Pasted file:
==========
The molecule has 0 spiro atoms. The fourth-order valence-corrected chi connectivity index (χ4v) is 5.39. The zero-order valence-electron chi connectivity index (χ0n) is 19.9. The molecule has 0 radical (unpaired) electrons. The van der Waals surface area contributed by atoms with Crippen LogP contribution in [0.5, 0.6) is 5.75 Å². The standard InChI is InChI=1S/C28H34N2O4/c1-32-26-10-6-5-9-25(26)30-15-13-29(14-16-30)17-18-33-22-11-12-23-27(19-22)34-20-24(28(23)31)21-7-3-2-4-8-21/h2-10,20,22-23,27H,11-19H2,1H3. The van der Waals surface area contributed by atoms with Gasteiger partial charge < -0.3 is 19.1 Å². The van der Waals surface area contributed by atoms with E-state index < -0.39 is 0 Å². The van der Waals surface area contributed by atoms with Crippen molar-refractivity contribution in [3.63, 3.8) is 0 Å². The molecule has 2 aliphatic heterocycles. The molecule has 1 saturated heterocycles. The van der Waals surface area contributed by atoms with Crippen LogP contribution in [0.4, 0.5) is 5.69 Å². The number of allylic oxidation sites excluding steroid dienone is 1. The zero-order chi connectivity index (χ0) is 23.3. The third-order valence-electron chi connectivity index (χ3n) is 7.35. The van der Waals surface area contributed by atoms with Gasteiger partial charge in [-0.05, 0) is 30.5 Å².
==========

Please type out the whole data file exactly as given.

The molecule has 0 spiro atoms. The fourth-order valence-corrected chi connectivity index (χ4v) is 5.39. The zero-order valence-electron chi connectivity index (χ0n) is 19.9. The molecule has 0 radical (unpaired) electrons. The van der Waals surface area contributed by atoms with Crippen LogP contribution in [0.5, 0.6) is 5.75 Å². The standard InChI is InChI=1S/C28H34N2O4/c1-32-26-10-6-5-9-25(26)30-15-13-29(14-16-30)17-18-33-22-11-12-23-27(19-22)34-20-24(28(23)31)21-7-3-2-4-8-21/h2-10,20,22-23,27H,11-19H2,1H3. The van der Waals surface area contributed by atoms with Gasteiger partial charge < -0.3 is 19.1 Å². The van der Waals surface area contributed by atoms with E-state index < -0.39 is 0 Å². The van der Waals surface area contributed by atoms with Crippen molar-refractivity contribution in [3.63, 3.8) is 0 Å². The molecule has 2 aliphatic heterocycles. The molecule has 1 saturated heterocycles. The van der Waals surface area contributed by atoms with Crippen LogP contribution in [0.4, 0.5) is 5.69 Å². The number of allylic oxidation sites excluding steroid dienone is 1. The zero-order chi connectivity index (χ0) is 23.3. The third-order valence-electron chi connectivity index (χ3n) is 7.35. The van der Waals surface area contributed by atoms with Gasteiger partial charge in [-0.05, 0) is 30.5 Å².